The Weekly Abolitionist: Prison Abolition at ISFLC

That’s right, I’m back! You can once again get your weekly dose of prison abolitionist opinion and analysis right here at the Center for a Stateless Society.

Throughout my absence, my C4SS colleagues have presented excellent prison abolitionist commentary. For example, Nick Ford argued that despite Tutwiler Prison’s formal demise, the rape-filled prison system it represents will live on until prisons are abolished. Similarly, Ryan Calhoun pointed out that President Obama’s valid arguments against solitary confinement of youth apply to the incarceration of youth more generally.

And C4SS’s prison abolitionist commentary isn’t limited to the written word.  Last fall at Students For Liberty’s Oklahoma Regional Conference, I joined social justice hacktivist Rebecca Crane and C4SS’s own Cory Massimino for a panel on prison abolition. Cory discussed the libertarian philosophical case for prison abolition, I explored how mainline political economy complements prison abolitionist analysis, and Rebecca discussed how technology is paving the way for new forms of security, justice, and governance independent of the carceral state.

Next week, C4SS will be bringing our prison abolitionist arguments and advocacy to the largest libertarian gathering in the world: the International Students For Liberty Conference (ISFLC). On Saturday at 4pm, C4SS’s Meg Arnold, Cory Massimino, and Jason Lee Byas will join prison reform activists Blake Feldman and Bryant Jackson-Green for “Reform to Revolution: Libertarian Perspectives on Criminal Justice.”

Libertarians broadly agree that something is rotten in our criminal justice system. But they disagree on what to do about it. Most support incremental reforms implemented through the political process. However, there are strong reasons, both moral and pragmatic, to prefer an abolitionist approach. As Jason Lee Byas has argued, if we take non-aggression and proportionality seriously, prisons appear to be sources of illegitimate aggressive violence, even when used against violent criminals. On a more practical level, attempts to reform the criminal justice system through legislation and litigation have had perverse unintended consequences that further entrench carceral power. These unintended consequences largely result from the public choice incentives that pervade the political process. Abolitionist tactics that involve routing around the political system may be able to avoid these unintended consequences by undermining the power of political actors rather than attempting to persuade them to act against their self-interest. As a radical position, prison abolition seems utopian. But it may be more pragmatic than many approaches to prison reform, when the incentives that plague political decision making are taken seriously.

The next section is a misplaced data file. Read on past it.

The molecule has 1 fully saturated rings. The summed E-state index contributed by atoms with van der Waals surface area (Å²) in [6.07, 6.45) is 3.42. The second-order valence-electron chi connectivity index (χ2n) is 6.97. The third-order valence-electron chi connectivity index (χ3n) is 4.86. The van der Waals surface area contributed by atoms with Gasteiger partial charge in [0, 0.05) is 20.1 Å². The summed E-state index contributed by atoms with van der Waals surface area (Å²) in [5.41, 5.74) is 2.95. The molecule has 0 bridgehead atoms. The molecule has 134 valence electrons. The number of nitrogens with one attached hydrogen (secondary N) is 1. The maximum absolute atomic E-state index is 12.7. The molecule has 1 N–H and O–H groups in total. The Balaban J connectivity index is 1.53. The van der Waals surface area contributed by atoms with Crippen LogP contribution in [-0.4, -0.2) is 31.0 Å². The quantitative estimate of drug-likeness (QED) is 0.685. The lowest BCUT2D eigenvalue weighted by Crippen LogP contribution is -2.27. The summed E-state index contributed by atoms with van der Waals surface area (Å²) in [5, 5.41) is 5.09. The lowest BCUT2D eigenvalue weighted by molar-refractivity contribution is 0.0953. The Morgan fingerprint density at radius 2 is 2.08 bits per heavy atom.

Whether you believe reform or abolition presents the best approach to ameliorating the ills of our criminal injustice system, I hope you will join us at ISFLC. The conversation promises to be a fruitful discussion of different approaches to bringing about a more just, equitable, and free world.

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